Thirteen years ago, I knew I had to edit that incomplete chapter, maybe add another 200 - 500 words. Couldn't bring myself to do it.

It wasn't that I didn't love the story and the characters, it wasn't that I didn't know what to say, it was ... what?

I don't know, even now, when the chapter is complete and published in the Piker Press weeks ago, what it was that hung me up for so many years. But as of next Monday, Emily's story will be complete, and Out with the Trash will be a published novel online.

The illustrations for the story are from my photos of koi at a water garden store in Oakdale, California, and from our own pond out in front of our porch.

Many thanks again to Wendy Robards and my husband Bernie, for reading and suggesting improvements to the finished work.

Tuesday, August 15, 2017

Summer Bliss

Each year that I've grown corn in containers, by the time they are about four feet tall, I wonder if it's worth it. Corn wants a lot of water and fertilizer to develop well, and the last few years, California has been in a prolonged drought. Even though last Spring saw our reservoirs filled by rain, we still have restrictions on watering; that means that most of the water we collect from the sink or shower waiting for the hot stuff to come out of the faucet has to be carried out to the corn.

Is it worth it?

Then, by the time the corn is seven feet tall and corn silk begins to be visible, I wonder again if the investment in water is going to allow good formation of ears.

The tassel at the top of each stalk begins to shed pollen, and ears begin to show. I touch the silk, gently squeeze the ears. Is there any bulk in there? Is the silk drying out a little?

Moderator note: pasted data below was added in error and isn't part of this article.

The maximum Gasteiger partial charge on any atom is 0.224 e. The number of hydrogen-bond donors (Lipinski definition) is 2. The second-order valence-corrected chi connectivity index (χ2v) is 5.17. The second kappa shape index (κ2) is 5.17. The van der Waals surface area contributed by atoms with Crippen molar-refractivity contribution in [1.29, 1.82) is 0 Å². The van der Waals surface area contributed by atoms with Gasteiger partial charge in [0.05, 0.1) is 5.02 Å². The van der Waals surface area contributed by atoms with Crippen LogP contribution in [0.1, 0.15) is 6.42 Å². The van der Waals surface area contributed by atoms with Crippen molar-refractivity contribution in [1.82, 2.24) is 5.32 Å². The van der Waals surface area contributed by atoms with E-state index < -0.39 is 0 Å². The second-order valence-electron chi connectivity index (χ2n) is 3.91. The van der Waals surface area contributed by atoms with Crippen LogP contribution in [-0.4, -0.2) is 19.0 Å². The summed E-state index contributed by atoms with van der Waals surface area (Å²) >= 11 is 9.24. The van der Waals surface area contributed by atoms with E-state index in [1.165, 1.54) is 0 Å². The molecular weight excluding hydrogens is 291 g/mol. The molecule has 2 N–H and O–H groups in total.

Time for a test: I peel back a little bit of the husk ... and there are white and yellow kernels, pretty as jewels in a treasure chest. The corn is ready.

And with the first bite of tender, sweet, fragrant front yard corn, I know that all the water was worth it, and that I'll plant more next Spring.

Friday, August 04, 2017


The piece leaning against the car is the first piece he tore off: the lid.

We bought a new garden shed for the north side of the house, and it arrived in an enormous cardboard box. I knew that I'd never be able to get the empty box into my car's cargo area to take it to the recycle center,  so I asked for some help breaking it down.

Kermit said that he'd be glad to assist me, and after jumping into the box, he dismantled it from the inside out. I think it took him 30 minutes.

Sunday, July 30, 2017


Not long after I planted my tomatoes out in the front yard, I was bullshitting with the owner of the empty house next door. "I got over 150 pounds of tomatoes last year, but I had a few unproductive vines. This year, I'm thinking I'll get 300 pounds of tomatoes out of here."

I hoped I wouldn't regret my words later, not wanting to be known as a bullshitter, even though I was in the bullshitting mode.

Then, as can be seen in the previous post, I had a record tomato picking day. A few days later, I added another 44-pound picking. And THEN, on July 3, I broke the record and picked 55 pounds of beautiful, beautiful tomatoes. At that point, I knew I'd get my 300 by the end of tomato season.

On the 28th of July, I hit my goal. 301 pounds of tomatoes from a small suburban front yard. 

 The vines are getting a bit weary at this point, and who can blame them? So I did a stout trimming on the indeterminate vines (Early Girl and Gladiator) and took off all the branches that are done with production or that looked like they would be unproductive. The Shady Ladies are still producing; they're not ready to be pruned just yet. 

I'll keep track of what I pick until the end of the season, of course. But no more bullshitting. I have no idea how many more tomatoes I'll get this year.

That's Kermit beside the tomatoes, being such a good, calm dog. And the picture of the yard is taken from the next door neighbor's yard -- a next door neighbor who will own the house starting tomorrow. Seems like a really nice guy, and he says his wife loves raising tomatoes. Wouldn't that be cool?